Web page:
Bopping with Niall JP O'Leary

Niall O'Leary insists on sharing his hare-brained notions and hysterical emotions. Personal obsessions with cinema, literature, food and alcohol feature regularly.

Sunday, July 19, 2009


Moon - Where No One Can Hear You Sigh

It's here! It's finally opened! No, not 'Potter'. 'Moon'! I've been waiting for this for quite a while since the first whispers started. A taste of all things past (bits of '2001: A Space Odyssey', 'Solaris', 'Silent Running', etc.) with a twist, or so they said. All the quiet hype (!) has been helped immeasureably by the fact that you can't really tell too much about the plot without giving stuff away. So I had a sneaking worry I might be disappointed. I wasn't.
Sam Rockwell plays a man working on the dark side of the moon (where else?), running a mining operation upon which most of the world's energy demands depends. After three years, his contract, with Lunar Industries, is coming to its close, and that's just as well, as the isolation is getting to him. That's really all you need to know except that all those previous film references - everything from the aforementioned classics to Sean Connery vehicles like 'Outland' - play their parts in what is ultimately a simple tale. Yes, it's fun spotting that bit and that bit, but the film has to say something for itself too. Thankfully Duncan Jones, director, is as interested in questions of humanity as he is in constructing a neat little story, and ultimately this is what raises the film above the average.
I can't help but point out that "Moon"'s ideas are not original and are just as integral to far older films (and books). How it deals with them isn't too original either, certainly not for anyone familiar with the works of Philip K. Dick. In fact, there are probably several directions that the film could have taken that would have added far deeper resonances. Still it is a joy to have a movie that doesn't tell the audience everything at once, that instead allows the audience the opportunity to think while they are being entertained. As it is there are at least two major plot points that are not explicitly explained (though again anyone familiar with 'Blade Runner' will have the answer to at least one of them). And if you really wanted to be picky you could dispute the whole premise.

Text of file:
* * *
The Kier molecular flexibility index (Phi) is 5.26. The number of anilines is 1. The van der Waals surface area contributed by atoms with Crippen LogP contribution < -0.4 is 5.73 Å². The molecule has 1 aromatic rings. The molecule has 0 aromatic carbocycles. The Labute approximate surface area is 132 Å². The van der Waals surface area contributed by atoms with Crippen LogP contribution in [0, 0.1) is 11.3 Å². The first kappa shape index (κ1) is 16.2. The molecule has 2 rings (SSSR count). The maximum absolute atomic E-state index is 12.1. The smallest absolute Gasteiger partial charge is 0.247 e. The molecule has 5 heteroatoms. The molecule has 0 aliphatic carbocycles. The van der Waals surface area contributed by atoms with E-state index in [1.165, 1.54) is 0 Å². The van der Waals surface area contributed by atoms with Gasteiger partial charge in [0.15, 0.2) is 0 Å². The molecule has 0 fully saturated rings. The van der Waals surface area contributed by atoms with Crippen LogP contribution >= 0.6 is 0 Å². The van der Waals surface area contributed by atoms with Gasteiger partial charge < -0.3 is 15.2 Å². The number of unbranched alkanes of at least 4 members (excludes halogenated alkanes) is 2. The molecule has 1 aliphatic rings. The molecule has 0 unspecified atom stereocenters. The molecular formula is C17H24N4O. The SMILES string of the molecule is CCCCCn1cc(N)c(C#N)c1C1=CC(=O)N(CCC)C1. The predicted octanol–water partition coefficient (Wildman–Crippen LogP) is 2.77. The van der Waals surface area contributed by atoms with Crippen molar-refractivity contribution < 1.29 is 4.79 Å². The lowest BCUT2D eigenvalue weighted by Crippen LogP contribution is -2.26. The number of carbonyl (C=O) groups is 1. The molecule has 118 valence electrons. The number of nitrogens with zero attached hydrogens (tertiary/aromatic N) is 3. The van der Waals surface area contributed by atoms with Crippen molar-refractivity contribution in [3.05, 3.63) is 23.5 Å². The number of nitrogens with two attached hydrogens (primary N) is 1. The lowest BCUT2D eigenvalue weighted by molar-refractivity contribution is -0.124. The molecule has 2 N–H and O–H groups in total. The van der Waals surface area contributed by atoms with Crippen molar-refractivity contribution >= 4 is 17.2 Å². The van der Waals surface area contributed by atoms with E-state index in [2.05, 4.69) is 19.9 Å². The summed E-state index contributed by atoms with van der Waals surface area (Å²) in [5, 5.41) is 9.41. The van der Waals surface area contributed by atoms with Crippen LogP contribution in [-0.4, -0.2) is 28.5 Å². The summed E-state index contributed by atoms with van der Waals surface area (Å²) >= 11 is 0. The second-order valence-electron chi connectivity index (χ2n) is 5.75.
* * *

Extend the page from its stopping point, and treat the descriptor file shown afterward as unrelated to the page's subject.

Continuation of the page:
I don't have the heart to be picky. On top of everything else, it looks, sounds and breathes perfectly. The model work (little or no CGI here) cries out to be loved, the lunarscapes somehow looking as fresh as they've ever done. For such an airless environment, composer Clint Mansell ('Requiem for a Dream') delivers an appropriately minimalist score. And then Sam Rockwell, who was pretty (let's be generous) 'average' in "The Hitchhiker's Guide to the Galaxy" (as Zaphod Beeblebrox), is exceptional here. He has a pretty tough job to pull off; besides being onscreen almost the whole time, the demands of the storyline require some nuanced acting (you'll know what I mean if you see it). He delivers.
'Moon' is no heavyweight; it isn't an epic masterpiece a la 'Solaris' (Tarkovsky's version, not Soderbergh's). And just in case you haven't been reading, we have seen a lot of this done before. However, to bring it all together and lovingly wrap it up in a satisfying narrative for our delectation, is like a love letter to the cinema-going public. Having had Hollywood flush its toilets on to our eyes for so long, such consideration is a surprise. I for one was touched.

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